“You’re Katarina Bishop?” the woman’s companion asked, and although Kat had never met him before, it was a question and a tone she had heard a lot since last December.

The girl who’d planned the job at the Henley should have been taller, the question seemed to say. She should have been older, wiser, stronger, faster, and just in general more than the short girl who stood before them.

“The Katarina Bishop…” The man paused, searching for words, then whispered, “The thief ?”

That, as it turned out, was not an easy question to answer. After all, stealing—even for noble and worthy causes—was illegal. Furthermore, if their accents were to be believed, they were English strangers, and England was home to the Henley, the Henley’s trustees, and, perhaps most important, the Henley’s insurance company.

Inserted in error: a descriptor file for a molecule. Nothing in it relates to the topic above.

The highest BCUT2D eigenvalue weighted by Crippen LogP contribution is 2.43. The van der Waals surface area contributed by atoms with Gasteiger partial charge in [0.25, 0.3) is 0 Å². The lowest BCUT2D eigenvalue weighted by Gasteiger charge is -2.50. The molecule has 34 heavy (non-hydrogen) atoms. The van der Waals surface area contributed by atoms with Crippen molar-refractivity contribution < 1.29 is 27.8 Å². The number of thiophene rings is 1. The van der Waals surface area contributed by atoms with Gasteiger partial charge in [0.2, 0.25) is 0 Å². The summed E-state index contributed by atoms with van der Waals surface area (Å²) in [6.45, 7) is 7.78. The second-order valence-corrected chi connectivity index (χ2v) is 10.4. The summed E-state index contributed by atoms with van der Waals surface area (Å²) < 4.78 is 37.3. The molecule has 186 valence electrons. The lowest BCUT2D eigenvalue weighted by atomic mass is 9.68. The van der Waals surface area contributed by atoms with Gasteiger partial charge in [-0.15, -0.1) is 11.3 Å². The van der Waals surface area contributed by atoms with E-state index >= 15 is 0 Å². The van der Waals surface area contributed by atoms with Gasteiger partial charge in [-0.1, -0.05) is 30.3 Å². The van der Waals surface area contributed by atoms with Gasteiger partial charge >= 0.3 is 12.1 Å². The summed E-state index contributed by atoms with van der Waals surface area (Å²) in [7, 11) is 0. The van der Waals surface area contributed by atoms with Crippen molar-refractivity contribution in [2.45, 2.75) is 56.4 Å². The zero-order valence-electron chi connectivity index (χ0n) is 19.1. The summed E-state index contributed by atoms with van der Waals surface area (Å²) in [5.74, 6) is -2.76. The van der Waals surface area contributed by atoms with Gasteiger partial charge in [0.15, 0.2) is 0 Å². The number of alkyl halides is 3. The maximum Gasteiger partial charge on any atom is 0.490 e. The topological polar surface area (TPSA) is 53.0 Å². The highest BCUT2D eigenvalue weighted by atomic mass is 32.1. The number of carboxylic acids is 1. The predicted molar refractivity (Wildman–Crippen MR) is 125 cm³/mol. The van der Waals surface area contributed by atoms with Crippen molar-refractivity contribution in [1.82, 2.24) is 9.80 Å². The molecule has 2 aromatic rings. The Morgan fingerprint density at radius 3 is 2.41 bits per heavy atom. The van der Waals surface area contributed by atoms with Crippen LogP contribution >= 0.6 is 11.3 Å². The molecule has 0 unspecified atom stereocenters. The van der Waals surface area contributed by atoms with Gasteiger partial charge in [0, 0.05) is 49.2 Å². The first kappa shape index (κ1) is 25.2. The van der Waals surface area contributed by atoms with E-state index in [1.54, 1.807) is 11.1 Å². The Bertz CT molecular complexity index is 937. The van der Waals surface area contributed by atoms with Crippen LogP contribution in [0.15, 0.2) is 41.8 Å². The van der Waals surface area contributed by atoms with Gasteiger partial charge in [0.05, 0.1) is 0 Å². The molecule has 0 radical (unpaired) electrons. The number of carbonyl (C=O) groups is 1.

But the primary reason Kat couldn’t—or didn’t—answer was that she no longer considered herself a thief. Kat was more of a return artist, a repossession specialist. A highly uncommon criminal. After all, the statue she’d swiped in Rio rightfully belonged to a woman whose grandparents had died in Auschwitz. The painting from Moscow would soon be winging its way toward a ninety-year-old man in Tel Aviv.

So no, Katarina Bishop was not a thief, and that was why she said, “I’m afraid you have the wrong person,” and turned back to Hale and the long black limousine.

“We need your help.” The woman moved toward her.

“I’m sorry,” Kat said.

“We were led to believe that you were quite talented.”